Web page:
Merced Matters: Longtime preschool director reflects on 26 years spent in her 'dream job'
04/27/2014 6:22 PM
04/27/2014 6:46 PM
In a room with yellow walls and bright orange cubbyholes, Jean Robbins’ playful personality fits right in.
Robbins, 63, is the director of Merced Parent Preschool and has been for the past 26 years.
Robbins, who grew up in Menlo Park, moved to Merced with her four children in 1980 when her husband took a job at an area law firm. While looking for an established but affordable learning center for her young children, Robbins found what was then named Merced Parent Nursery.
Robbins was a parent volunteer at the school before she took the job of director in 1988. She never actually applied for the job, but was offered the position by the principal at the time who noticed Robbins’ enthusiasm for working with children.
“I didn’t even know I wanted this job, but it turned out to be my dream job,” Robbins said.
The preschool, which was first established in 1947, has seen some changes under Robbins’ time as director. First, Robbins changed the name of program from Merced Parent Nursery to Merced Parent Preschool because she believed the term “nursery” was outdated.
The preschool, which used to be an independent institution, is now part of the Merced Adult School.
Robbins has remodeled the playground twice, doubled the size of the kitchen and added an art room with plenty of natural light. All these changes, she believes, makes the school more welcoming and attractive to children.
Robbins is greatly satisfied with the work she has done and continues doing with children. While her initial plans never included working in a classroom, she now wouldn’t have it any other way.
“My favorite thing about children is that they live in the moment,” she said. “Parents – adults in general – we’re not. We’re thinking about the next thing to do or a person who wronged us. But children are in the now, and that’s something we can learn from them.”
Robbins said she enjoys seeing the children blossom. She has had the chance to see the fruits of her labor as the children she taught when she first started return to the preschool as parents.
But Robbins recognizes that even at a preschool, not everything is fun and games.
“There are times of frustration, especially with parents who don’t stay consistent with their children,” she said. Robbins said that’s why reaching out to parents so that they are on the same page with educators has been one of her primary goals.
Besides requiring parents to volunteer in the classroom one day of the week, the program holds classes for parents once a month. In these parent classes, Robbins gives lessons on topics ranging from discipline and maintaining family connections in the technological age to kindergarten readiness and learning modalities.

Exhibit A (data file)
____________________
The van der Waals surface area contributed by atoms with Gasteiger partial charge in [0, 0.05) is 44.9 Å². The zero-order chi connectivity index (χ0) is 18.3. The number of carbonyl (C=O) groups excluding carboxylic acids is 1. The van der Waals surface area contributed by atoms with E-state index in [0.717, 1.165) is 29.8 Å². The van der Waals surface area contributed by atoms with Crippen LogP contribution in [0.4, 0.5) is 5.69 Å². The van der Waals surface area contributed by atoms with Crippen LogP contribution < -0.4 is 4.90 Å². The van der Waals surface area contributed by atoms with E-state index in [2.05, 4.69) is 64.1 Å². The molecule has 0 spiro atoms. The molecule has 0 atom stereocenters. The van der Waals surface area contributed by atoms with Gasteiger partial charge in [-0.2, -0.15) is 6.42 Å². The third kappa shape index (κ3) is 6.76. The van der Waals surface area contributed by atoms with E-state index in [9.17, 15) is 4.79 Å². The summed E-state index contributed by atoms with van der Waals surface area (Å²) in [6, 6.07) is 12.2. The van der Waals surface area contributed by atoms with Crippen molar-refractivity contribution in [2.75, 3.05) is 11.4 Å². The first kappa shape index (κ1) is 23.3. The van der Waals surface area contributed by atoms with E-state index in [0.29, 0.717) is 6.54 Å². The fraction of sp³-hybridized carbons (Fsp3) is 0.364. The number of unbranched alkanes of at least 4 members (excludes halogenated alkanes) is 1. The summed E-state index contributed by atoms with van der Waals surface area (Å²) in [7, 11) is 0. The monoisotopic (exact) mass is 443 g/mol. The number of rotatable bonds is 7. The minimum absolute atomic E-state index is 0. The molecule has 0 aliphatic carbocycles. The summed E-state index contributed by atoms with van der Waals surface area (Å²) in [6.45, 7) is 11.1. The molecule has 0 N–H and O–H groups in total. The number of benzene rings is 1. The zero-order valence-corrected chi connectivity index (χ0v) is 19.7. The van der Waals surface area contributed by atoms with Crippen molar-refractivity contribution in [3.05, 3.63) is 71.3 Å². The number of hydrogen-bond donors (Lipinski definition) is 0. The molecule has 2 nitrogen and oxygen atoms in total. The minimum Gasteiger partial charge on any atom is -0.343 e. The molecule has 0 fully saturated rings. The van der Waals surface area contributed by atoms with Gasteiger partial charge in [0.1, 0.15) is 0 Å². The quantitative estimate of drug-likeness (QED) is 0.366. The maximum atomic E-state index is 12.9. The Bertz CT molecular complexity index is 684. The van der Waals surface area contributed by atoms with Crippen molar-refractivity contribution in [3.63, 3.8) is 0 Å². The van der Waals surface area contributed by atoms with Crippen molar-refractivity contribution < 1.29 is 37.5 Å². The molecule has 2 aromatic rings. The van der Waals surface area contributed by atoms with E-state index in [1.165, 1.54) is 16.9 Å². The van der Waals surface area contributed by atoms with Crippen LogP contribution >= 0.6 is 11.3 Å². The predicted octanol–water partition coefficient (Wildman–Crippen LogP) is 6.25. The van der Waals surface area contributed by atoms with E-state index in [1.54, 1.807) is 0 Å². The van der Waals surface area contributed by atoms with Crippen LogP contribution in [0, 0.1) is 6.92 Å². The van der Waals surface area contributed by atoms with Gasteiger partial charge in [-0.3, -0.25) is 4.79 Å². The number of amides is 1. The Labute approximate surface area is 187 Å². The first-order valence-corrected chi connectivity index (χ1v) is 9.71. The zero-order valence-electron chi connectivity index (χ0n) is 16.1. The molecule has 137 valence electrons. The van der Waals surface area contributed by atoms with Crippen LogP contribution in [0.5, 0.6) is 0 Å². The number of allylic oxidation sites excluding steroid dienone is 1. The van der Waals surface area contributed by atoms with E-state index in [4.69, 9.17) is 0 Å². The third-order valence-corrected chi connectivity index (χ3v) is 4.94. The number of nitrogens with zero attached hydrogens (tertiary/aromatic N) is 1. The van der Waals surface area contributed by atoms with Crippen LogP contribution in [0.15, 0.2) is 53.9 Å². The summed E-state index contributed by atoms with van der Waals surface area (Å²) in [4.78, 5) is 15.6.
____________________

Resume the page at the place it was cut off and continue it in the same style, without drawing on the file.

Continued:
Robbins’ traditional approach to teaching has attracted many families in the community.
Robin Kuhuls, a parent at the preschool, finds Robbins’ parent classes to be a great resource when it comes to raising her three boys.
“She’s been doing it for so long and has so many great ideas about teaching the kids,” she said. “We always have something to learn from her, and the best thing is that you can just tell she really loves our kids.”
Robbins has also taught Kristi Rieg’s four children. Rieg said she especially appreciates Robbins’ hands-on tactics in the classroom.
“I think Jean is very consistent,” Rieg said. “She has an old-school approach to teaching and learning. She’s really good about teaching us how to avoid micromanaging our kids so that we don’t become helicopter parents.”
Robbins is aware that times have changed, but she believes that the basic needs of children remain the same. Just like always, today’s children need to be taught respect, responsibility and self-worth, she said.
“Children’s needs don’t change. The way that parents deal with the children has changed, thanks or no thanks to technology. But children haven’t changed, they just want to be loved and they want to be affirmed.”
Robbins operates the preschool with the help of her assistant Paula Rodriguez.
Rodriguez, who has been working at Merced Parent Preschool for 29 years, is one of the people who encouraged Robbins to get her teaching credentials and take the job as director.
“I believe that the preschool has been so successful with her as director because there is consistency and accountability in her work,” Rodriguez said. “She’s a very honest and straightforward person who really does speak more from experience than from books.”
As much fun as Robbins has finger-painting and shooting hoops in the playground with the children, she does see retirement sometime in the near future.
“I’m definitely going to miss this place when I leave,” she said.
For now, Robbins is focusing on the few weeks left in the school year. She is busy preparing field trips and the graduation ceremony. Graduation is usually a time of mixed emotions for Robbins. She said she can only hope to have well prepared the children and parents for kindergarten.
As a final lesson for parents, she likes to close each school year with her favorite quote: “There are two lasting gifts we can give our children – one is roots and the other is wings.”
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